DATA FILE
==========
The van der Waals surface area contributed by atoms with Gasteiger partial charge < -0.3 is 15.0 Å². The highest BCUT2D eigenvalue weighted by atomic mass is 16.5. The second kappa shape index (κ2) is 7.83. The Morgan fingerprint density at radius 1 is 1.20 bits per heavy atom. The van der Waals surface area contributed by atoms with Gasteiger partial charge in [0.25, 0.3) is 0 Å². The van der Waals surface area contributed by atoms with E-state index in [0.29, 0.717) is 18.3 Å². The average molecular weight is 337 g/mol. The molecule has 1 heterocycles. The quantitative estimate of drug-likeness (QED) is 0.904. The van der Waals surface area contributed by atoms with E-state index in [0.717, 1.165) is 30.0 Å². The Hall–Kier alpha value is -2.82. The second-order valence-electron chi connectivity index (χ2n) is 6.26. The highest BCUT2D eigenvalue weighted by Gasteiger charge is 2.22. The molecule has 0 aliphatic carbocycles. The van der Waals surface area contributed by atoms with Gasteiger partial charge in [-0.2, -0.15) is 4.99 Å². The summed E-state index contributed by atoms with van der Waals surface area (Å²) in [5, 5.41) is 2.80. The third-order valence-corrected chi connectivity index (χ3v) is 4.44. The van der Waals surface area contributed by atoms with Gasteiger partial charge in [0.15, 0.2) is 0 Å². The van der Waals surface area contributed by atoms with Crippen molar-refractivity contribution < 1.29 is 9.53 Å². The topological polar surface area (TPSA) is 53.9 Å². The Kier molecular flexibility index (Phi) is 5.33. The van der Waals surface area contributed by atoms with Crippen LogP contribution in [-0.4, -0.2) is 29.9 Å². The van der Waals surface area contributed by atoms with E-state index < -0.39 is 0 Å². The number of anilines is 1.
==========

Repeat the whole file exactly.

The van der Waals surface area contributed by atoms with Gasteiger partial charge < -0.3 is 15.0 Å². The highest BCUT2D eigenvalue weighted by atomic mass is 16.5. The second kappa shape index (κ2) is 7.83. The Morgan fingerprint density at radius 1 is 1.20 bits per heavy atom. The van der Waals surface area contributed by atoms with Gasteiger partial charge in [0.25, 0.3) is 0 Å². The van der Waals surface area contributed by atoms with E-state index in [0.29, 0.717) is 18.3 Å². The average molecular weight is 337 g/mol. The molecule has 1 heterocycles. The quantitative estimate of drug-likeness (QED) is 0.904. The van der Waals surface area contributed by atoms with E-state index in [0.717, 1.165) is 30.0 Å². The Hall–Kier alpha value is -2.82. The second-order valence-electron chi connectivity index (χ2n) is 6.26. The highest BCUT2D eigenvalue weighted by Gasteiger charge is 2.22. The molecule has 0 aliphatic carbocycles. The van der Waals surface area contributed by atoms with Gasteiger partial charge in [-0.2, -0.15) is 4.99 Å². The summed E-state index contributed by atoms with van der Waals surface area (Å²) in [5, 5.41) is 2.80. The third-order valence-corrected chi connectivity index (χ3v) is 4.44. The van der Waals surface area contributed by atoms with Gasteiger partial charge in [0.15, 0.2) is 0 Å². The van der Waals surface area contributed by atoms with Crippen molar-refractivity contribution < 1.29 is 9.53 Å². The topological polar surface area (TPSA) is 53.9 Å². The Kier molecular flexibility index (Phi) is 5.33. The van der Waals surface area contributed by atoms with Crippen LogP contribution in [-0.4, -0.2) is 29.9 Å². The van der Waals surface area contributed by atoms with E-state index < -0.39 is 0 Å². The number of anilines is 1.